12V discharging problems on the Ford Focus Electric

I just made the last payment on my Ford Focus Electric (FFE). I’ve had it now for five mostly-wonderful years. But there’s been an occasional problem related to the 12V battery and I’ve finally figured out (most) of the details about it. If you have an FFE, you probably want to read this.

There are two batteries in the FFE: the big 325V 24kWh drive battery and the standard automative 12V (approximately 0.4kWh). The 12V gets recharged from the drive battery via a DC to DC converter because unlike a standard car there’s no alternator (and no engine to drive an alternator). In normal operation, the 12V’s charging cycle goes something like this:

  • Push Start button – 12V provides power to the computers and systems that turn the car on.
  • While the car is on, the DC to DC converter keeps the 12V battery charged similar to how an alternator would.
  • When you shut the car off, the 12V battery stops being charged, and it’s used to keep power trickling to the car’s computers and electronics in sleep mode.
  • When you plug in to charge the drive battery, the 12V usually doesn’t get charged unless it’s low – in which case the DC to DC converter will charge it just like when the car is on (I wrote more on this in an earlier post).

Typically the drain on the battery when the car is shut off is pretty minimal. I’ve had my car sit in long-term parking at the airport for a week or so and start up with no problems. But, sometimes the FFE can get into a bad state where it will drain the 12V battery at a much higher rate while the car is off. When in this state, the 12V will run down in approximately 48 hours, or less depending on the age and condition of your 12V battery. When this happens, you’ll come out to a dead car – the power door locks won’t work and the start button won’t work. When you charge up the battery with a trickle charger, it will start up fine and it will no longer be in the bad state! (To add insult to injury, when the car restarts it will then send you an email saying that the 12V battery is low!) Complete loss of power resets the electronics and clears up that bad state. So now you can drive it around just like normal and leave it unplugged for days and you’re fine – until the next time it gets into that bad state.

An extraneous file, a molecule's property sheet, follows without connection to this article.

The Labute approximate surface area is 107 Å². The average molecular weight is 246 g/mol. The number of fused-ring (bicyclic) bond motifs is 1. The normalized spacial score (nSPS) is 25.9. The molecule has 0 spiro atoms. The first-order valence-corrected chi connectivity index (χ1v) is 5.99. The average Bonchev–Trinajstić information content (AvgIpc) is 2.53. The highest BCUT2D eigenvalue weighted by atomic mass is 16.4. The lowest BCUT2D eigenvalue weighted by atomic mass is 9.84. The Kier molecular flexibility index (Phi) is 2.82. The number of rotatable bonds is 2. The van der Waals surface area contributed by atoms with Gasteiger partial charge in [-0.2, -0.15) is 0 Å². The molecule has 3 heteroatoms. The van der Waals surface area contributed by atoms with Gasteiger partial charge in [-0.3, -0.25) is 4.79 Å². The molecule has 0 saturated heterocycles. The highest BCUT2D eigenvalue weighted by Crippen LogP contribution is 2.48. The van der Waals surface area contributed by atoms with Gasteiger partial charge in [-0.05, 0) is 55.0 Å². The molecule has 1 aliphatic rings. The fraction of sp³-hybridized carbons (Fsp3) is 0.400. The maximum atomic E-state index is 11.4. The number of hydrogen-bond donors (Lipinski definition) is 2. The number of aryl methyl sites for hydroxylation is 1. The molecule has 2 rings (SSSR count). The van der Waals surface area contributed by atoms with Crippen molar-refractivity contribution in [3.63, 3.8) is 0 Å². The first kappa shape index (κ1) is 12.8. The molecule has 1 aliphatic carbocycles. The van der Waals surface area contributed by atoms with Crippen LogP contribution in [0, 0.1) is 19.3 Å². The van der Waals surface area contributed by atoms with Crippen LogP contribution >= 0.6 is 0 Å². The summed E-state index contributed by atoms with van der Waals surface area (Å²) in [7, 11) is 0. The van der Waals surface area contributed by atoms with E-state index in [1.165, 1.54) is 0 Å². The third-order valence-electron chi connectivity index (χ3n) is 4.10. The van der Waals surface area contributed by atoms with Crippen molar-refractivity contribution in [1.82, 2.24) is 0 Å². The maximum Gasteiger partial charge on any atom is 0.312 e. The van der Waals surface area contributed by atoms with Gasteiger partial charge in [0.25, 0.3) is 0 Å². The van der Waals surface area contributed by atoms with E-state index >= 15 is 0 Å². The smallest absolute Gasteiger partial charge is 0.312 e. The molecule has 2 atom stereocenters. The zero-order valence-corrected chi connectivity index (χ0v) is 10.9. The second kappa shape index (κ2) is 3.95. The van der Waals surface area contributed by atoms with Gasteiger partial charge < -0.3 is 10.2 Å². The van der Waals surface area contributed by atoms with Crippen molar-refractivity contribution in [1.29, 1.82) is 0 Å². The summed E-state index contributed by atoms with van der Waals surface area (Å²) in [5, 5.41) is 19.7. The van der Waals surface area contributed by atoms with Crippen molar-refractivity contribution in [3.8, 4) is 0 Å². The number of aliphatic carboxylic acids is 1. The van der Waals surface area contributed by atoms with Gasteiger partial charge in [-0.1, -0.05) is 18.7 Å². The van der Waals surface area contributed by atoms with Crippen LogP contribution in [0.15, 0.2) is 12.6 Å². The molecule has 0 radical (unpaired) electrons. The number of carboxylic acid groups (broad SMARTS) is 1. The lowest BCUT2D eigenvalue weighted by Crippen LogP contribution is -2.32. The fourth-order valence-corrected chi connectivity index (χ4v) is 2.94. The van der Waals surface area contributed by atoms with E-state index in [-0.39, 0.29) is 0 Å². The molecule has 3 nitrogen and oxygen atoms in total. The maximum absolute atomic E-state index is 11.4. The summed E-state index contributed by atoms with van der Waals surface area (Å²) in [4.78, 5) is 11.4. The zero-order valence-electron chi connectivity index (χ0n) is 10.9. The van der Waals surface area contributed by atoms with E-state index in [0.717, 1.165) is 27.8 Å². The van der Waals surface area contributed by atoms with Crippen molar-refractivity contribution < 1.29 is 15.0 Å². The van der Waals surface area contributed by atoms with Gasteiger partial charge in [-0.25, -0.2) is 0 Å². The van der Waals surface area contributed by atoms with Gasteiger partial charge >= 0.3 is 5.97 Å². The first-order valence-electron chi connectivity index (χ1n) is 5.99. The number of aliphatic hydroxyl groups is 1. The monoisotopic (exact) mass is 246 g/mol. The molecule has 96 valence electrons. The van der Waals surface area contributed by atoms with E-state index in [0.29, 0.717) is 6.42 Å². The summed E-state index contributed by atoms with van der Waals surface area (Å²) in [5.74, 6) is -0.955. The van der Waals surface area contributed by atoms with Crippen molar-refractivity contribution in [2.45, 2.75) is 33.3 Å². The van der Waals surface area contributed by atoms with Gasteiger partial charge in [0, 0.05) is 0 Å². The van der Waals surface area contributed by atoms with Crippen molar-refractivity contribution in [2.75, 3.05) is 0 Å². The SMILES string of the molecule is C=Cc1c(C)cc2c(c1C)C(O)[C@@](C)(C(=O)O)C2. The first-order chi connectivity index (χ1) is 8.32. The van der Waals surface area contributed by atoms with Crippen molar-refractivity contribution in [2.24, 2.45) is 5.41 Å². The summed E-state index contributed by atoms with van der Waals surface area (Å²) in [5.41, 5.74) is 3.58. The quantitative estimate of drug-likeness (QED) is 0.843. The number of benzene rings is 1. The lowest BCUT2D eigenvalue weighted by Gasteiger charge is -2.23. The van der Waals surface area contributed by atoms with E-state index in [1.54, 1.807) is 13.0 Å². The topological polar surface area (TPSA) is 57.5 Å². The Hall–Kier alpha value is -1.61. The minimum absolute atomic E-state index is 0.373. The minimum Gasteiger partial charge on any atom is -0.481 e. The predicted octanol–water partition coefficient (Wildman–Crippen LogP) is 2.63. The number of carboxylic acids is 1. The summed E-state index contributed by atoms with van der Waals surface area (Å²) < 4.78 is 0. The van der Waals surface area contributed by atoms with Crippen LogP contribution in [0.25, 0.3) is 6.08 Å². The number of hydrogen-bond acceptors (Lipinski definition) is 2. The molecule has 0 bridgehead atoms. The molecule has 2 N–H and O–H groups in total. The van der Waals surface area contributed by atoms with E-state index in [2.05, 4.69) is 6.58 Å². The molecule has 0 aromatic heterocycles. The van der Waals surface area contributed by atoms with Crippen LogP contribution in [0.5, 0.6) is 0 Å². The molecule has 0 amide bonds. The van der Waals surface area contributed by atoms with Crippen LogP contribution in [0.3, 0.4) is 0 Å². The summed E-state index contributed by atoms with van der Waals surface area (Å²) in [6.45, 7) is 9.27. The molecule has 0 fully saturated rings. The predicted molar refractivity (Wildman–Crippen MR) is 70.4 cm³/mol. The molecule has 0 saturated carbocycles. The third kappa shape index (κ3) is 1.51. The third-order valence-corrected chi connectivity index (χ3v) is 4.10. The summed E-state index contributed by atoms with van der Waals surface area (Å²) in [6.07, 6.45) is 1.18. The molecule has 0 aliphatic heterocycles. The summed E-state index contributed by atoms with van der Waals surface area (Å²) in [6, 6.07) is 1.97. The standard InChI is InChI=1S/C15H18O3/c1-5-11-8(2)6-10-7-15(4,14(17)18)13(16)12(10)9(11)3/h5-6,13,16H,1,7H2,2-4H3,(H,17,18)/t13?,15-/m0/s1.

What I’ve finally figured out after years of having this problem crop up occasionally is that the trigger seems to be parking the car where it can’t get online and communicate with the cloud. For example, parking on the second basement level in my office garage means I can’t get satellite radio and there’s also no way for my car’s TCU (telematics control unit) to reach the online servers at Ford. Once that happens, the TCU or some related part of the electronics gets stuck in some state where it’s draining a lot of power. Once it’s in that state, if you let it sit for a day or two, the 12V will likely be dead. You can prevent this by disconnecting the 12V for a minute or so and then reconnecting it. That will reset things just like it does when the battery totally dies.

There are a few ways to tell when your car gets into this bad state:

  1. It will stop sending you emails about charge state (e.g. the one that tells you charge has completed).
  2. The MyFord Mobile app won’t be able to sync with the car anymore. It has a “Last updated at” field on the main screen – that will stay frozen at whatever date your car got into the bad state.
  3. If you park somewhere that your car should go into “Value Charge” mode when you turn it off, it won’t – it will be stuck on “Charge Now” and you won’t be able to change it.

This all seems pretty simple and straightforward as I write this up, but it took me five years and several dead-car incidents to figure all this out. Now I carry a lithium-ion jump starter in my car in case it happens again, and I’m very proactive about doing the disconnect/reconnect thing whenever it gets into the bad state. (Plus I don’t park on B2 anymore!)